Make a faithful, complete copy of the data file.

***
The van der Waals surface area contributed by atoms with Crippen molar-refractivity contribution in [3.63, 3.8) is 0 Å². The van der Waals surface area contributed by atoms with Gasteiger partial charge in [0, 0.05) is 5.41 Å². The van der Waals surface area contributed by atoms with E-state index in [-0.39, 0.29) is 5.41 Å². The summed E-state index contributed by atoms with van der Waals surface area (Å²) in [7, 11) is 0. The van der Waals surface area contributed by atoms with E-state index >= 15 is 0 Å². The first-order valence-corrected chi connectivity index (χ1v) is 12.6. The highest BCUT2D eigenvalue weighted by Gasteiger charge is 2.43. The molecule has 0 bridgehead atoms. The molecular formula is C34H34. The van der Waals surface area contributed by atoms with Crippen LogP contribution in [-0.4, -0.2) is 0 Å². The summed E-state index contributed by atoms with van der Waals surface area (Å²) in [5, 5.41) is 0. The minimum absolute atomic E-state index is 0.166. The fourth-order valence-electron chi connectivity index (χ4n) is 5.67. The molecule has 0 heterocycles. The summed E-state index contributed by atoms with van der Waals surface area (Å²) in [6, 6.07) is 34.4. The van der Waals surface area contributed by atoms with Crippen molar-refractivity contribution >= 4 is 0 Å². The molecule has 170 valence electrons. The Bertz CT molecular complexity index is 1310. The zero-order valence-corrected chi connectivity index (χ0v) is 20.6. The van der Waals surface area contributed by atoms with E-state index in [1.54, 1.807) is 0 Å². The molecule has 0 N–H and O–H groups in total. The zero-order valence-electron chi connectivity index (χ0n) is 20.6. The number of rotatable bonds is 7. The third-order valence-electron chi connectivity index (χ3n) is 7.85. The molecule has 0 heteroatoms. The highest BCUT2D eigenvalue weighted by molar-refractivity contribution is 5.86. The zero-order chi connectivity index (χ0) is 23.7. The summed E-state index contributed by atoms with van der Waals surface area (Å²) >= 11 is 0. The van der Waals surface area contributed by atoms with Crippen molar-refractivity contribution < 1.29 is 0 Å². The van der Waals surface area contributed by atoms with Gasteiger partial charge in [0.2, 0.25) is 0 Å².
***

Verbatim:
The van der Waals surface area contributed by atoms with Crippen molar-refractivity contribution in [3.63, 3.8) is 0 Å². The van der Waals surface area contributed by atoms with Gasteiger partial charge in [0, 0.05) is 5.41 Å². The van der Waals surface area contributed by atoms with E-state index in [-0.39, 0.29) is 5.41 Å². The summed E-state index contributed by atoms with van der Waals surface area (Å²) in [7, 11) is 0. The van der Waals surface area contributed by atoms with E-state index >= 15 is 0 Å². The first-order valence-corrected chi connectivity index (χ1v) is 12.6. The highest BCUT2D eigenvalue weighted by Gasteiger charge is 2.43. The molecule has 0 bridgehead atoms. The molecular formula is C34H34. The van der Waals surface area contributed by atoms with Crippen LogP contribution in [-0.4, -0.2) is 0 Å². The summed E-state index contributed by atoms with van der Waals surface area (Å²) in [5, 5.41) is 0. The minimum absolute atomic E-state index is 0.166. The fourth-order valence-electron chi connectivity index (χ4n) is 5.67. The molecule has 0 heterocycles. The summed E-state index contributed by atoms with van der Waals surface area (Å²) in [6, 6.07) is 34.4. The van der Waals surface area contributed by atoms with Crippen molar-refractivity contribution >= 4 is 0 Å². The molecule has 170 valence electrons. The Bertz CT molecular complexity index is 1310. The zero-order valence-corrected chi connectivity index (χ0v) is 20.6. The van der Waals surface area contributed by atoms with E-state index in [1.54, 1.807) is 0 Å². The molecule has 0 N–H and O–H groups in total. The zero-order valence-electron chi connectivity index (χ0n) is 20.6. The number of rotatable bonds is 7. The third-order valence-electron chi connectivity index (χ3n) is 7.85. The molecule has 0 heteroatoms. The highest BCUT2D eigenvalue weighted by molar-refractivity contribution is 5.86. The zero-order chi connectivity index (χ0) is 23.7. The summed E-state index contributed by atoms with van der Waals surface area (Å²) >= 11 is 0. The van der Waals surface area contributed by atoms with Crippen molar-refractivity contribution < 1.29 is 0 Å². The van der Waals surface area contributed by atoms with Gasteiger partial charge in [0.2, 0.25) is 0 Å².